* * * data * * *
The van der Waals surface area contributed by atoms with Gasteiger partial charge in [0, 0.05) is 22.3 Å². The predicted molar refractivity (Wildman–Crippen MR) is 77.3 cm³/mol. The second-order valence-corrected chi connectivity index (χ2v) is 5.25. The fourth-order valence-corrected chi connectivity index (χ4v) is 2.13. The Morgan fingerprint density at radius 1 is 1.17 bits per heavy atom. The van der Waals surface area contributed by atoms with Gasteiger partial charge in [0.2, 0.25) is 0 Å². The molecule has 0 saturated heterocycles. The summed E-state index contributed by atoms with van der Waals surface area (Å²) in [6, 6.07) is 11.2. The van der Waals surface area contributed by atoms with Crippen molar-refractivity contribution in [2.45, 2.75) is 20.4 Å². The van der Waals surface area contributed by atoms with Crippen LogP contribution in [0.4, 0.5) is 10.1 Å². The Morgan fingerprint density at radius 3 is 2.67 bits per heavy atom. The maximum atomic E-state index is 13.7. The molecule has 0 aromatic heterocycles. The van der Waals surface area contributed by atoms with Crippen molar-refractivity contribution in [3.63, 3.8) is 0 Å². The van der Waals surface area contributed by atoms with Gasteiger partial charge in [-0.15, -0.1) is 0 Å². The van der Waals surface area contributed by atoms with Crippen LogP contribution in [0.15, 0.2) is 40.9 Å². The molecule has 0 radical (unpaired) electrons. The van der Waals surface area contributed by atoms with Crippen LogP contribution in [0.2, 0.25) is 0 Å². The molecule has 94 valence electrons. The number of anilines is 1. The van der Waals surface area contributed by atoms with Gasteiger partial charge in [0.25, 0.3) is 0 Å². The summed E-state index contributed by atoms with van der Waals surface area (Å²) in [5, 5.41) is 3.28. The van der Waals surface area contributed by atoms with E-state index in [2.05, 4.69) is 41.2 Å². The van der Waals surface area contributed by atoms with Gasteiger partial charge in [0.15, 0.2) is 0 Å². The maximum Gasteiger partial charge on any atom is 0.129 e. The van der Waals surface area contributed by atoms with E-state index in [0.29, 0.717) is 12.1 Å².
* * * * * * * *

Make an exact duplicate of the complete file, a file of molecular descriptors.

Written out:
The van der Waals surface area contributed by atoms with Gasteiger partial charge in [0, 0.05) is 22.3 Å². The predicted molar refractivity (Wildman–Crippen MR) is 77.3 cm³/mol. The second-order valence-corrected chi connectivity index (χ2v) is 5.25. The fourth-order valence-corrected chi connectivity index (χ4v) is 2.13. The Morgan fingerprint density at radius 1 is 1.17 bits per heavy atom. The van der Waals surface area contributed by atoms with Gasteiger partial charge in [0.2, 0.25) is 0 Å². The molecule has 0 saturated heterocycles. The summed E-state index contributed by atoms with van der Waals surface area (Å²) in [6, 6.07) is 11.2. The van der Waals surface area contributed by atoms with Crippen molar-refractivity contribution in [2.45, 2.75) is 20.4 Å². The van der Waals surface area contributed by atoms with Crippen LogP contribution in [0.4, 0.5) is 10.1 Å². The Morgan fingerprint density at radius 3 is 2.67 bits per heavy atom. The maximum atomic E-state index is 13.7. The molecule has 0 aromatic heterocycles. The van der Waals surface area contributed by atoms with Crippen molar-refractivity contribution in [3.63, 3.8) is 0 Å². The van der Waals surface area contributed by atoms with Gasteiger partial charge in [-0.15, -0.1) is 0 Å². The van der Waals surface area contributed by atoms with Crippen LogP contribution in [0.15, 0.2) is 40.9 Å². The molecule has 0 radical (unpaired) electrons. The van der Waals surface area contributed by atoms with Crippen LogP contribution in [0.2, 0.25) is 0 Å². The molecule has 94 valence electrons. The number of anilines is 1. The van der Waals surface area contributed by atoms with Gasteiger partial charge in [0.25, 0.3) is 0 Å². The summed E-state index contributed by atoms with van der Waals surface area (Å²) in [5, 5.41) is 3.28. The van der Waals surface area contributed by atoms with E-state index in [2.05, 4.69) is 41.2 Å². The van der Waals surface area contributed by atoms with Gasteiger partial charge in [0.15, 0.2) is 0 Å². The maximum Gasteiger partial charge on any atom is 0.129 e. The van der Waals surface area contributed by atoms with E-state index in [0.29, 0.717) is 12.1 Å².